The amount a dog turns out its feet due to these problems is variable. Some dogs may have just a slight turn to the foot, while others have paws that appear to turn out at a right angle to their leg. Extreme foot turning may require surgical correction as it can cause severe pain for the dog when walking.
Deformities Caused by Injuries
Sometimes a turned out foot is not due to the breed of the dog or its genetics, instead, it is caused by a trauma occurring that results in either the leg growing malformed or, in an older dog, healing twisted.
Puppies and young dogs are most vulnerable to these sorts of injuries. They can occur if a pup jumps down onto a hard surface, falls when running, slips or twists its leg, or if the puppy is over-exercised. Puppies have growth plates, these are at the ends of the bones and enable the bone to lengthen as the puppy grows. These eventually close to stop growth when the puppy reaches a certain age.
While the growth plates are open, they are vulnerable to injury that can result in disruption to normal bone development. Trauma to a limb during this time can cause a growth plate to close prematurely. If this occurs in the front leg and only affects one of the two bones that form the lower limb, then the leg will begin to grow unevenly and will start to twist.
Such problems need surgical intervention to correct the deformity and enable the dog to live a pain-free life.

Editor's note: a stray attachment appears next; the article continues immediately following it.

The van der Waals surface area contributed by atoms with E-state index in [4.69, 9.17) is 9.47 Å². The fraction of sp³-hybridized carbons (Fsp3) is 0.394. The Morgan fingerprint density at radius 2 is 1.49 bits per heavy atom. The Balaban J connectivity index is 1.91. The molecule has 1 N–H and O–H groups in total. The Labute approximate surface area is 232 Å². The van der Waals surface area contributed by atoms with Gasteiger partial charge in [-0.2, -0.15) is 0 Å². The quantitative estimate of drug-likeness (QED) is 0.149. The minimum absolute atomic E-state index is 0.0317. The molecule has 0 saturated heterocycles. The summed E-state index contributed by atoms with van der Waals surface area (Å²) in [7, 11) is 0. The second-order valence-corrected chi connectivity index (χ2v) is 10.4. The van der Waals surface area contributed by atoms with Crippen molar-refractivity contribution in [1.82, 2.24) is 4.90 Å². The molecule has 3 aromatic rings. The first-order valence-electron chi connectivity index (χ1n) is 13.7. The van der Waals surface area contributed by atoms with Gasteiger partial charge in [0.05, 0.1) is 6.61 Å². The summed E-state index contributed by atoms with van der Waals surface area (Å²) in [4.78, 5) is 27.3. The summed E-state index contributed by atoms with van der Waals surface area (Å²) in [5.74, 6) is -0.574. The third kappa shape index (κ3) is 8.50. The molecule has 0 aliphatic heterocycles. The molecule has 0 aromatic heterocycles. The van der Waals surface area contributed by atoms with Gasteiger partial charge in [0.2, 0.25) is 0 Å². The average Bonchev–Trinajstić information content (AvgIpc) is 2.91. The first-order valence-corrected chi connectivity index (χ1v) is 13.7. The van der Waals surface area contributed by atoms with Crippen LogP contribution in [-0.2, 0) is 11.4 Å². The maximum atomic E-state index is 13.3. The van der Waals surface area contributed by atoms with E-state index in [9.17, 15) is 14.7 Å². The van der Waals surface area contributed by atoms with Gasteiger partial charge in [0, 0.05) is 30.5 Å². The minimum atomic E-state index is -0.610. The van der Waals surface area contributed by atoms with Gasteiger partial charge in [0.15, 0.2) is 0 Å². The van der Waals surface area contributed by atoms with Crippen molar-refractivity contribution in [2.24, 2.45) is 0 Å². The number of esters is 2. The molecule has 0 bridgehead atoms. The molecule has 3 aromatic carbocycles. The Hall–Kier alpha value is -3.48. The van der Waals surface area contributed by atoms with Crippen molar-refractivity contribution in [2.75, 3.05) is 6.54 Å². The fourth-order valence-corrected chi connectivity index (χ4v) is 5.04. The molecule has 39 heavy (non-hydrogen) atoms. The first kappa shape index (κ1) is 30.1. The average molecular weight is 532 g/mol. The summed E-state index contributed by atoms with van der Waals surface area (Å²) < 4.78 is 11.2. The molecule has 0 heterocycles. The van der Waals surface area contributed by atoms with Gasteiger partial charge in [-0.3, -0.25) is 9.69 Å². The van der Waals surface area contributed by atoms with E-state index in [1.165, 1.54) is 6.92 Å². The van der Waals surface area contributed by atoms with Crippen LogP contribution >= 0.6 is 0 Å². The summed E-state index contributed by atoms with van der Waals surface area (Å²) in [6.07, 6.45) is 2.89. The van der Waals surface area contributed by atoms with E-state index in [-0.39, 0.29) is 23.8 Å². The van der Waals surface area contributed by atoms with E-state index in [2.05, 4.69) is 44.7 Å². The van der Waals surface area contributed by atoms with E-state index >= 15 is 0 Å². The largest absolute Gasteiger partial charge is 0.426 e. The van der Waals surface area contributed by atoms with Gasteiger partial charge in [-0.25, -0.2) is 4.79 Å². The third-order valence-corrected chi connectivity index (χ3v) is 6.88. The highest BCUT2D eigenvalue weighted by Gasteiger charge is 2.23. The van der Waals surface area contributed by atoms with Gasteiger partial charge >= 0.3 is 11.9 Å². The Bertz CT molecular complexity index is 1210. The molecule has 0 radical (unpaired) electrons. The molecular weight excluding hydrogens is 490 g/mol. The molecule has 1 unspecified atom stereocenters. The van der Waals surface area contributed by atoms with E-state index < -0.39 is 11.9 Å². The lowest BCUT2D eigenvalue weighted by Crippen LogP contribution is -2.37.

Monitoring a puppy's exercise, avoiding strenuous activities (such as ball chasing and running up and down stairs) can help avoid this problem occurring.
In an older dog, a severe injury to the front leg can cause a paw to turn out. This might be a car accident where the limb was broken. Again, surgery may be required to correct the affected limb.
Other Causes of Turned Out Feet
While breed or injury tends to be the commonest reasons for a dog turning out their toes, there are other causes.
The elbow is a complex joint and when it develops abnormally it causes instability in the leg and ultimately arthritis in the joint. Dog's with elbow dysplasia may turn out their toes in an effort to alleviate the discomfort in their elbows. If the elbow dysplasia is treated, the dog will stop turning out its toes.
This condition affects the dog's carpus, or wrist and is seen in puppies usually between the ages of 6 to 12 weeks, but can affect puppies up to seven months of age. Though it can occur in any breed, it is primarily seen in medium and large breeds.
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Though it is not certain what causes the condition, it is thought it may be due to an imbalance in the growth rate between the tendons and bones of the front legs. This may be due to genetics or diet.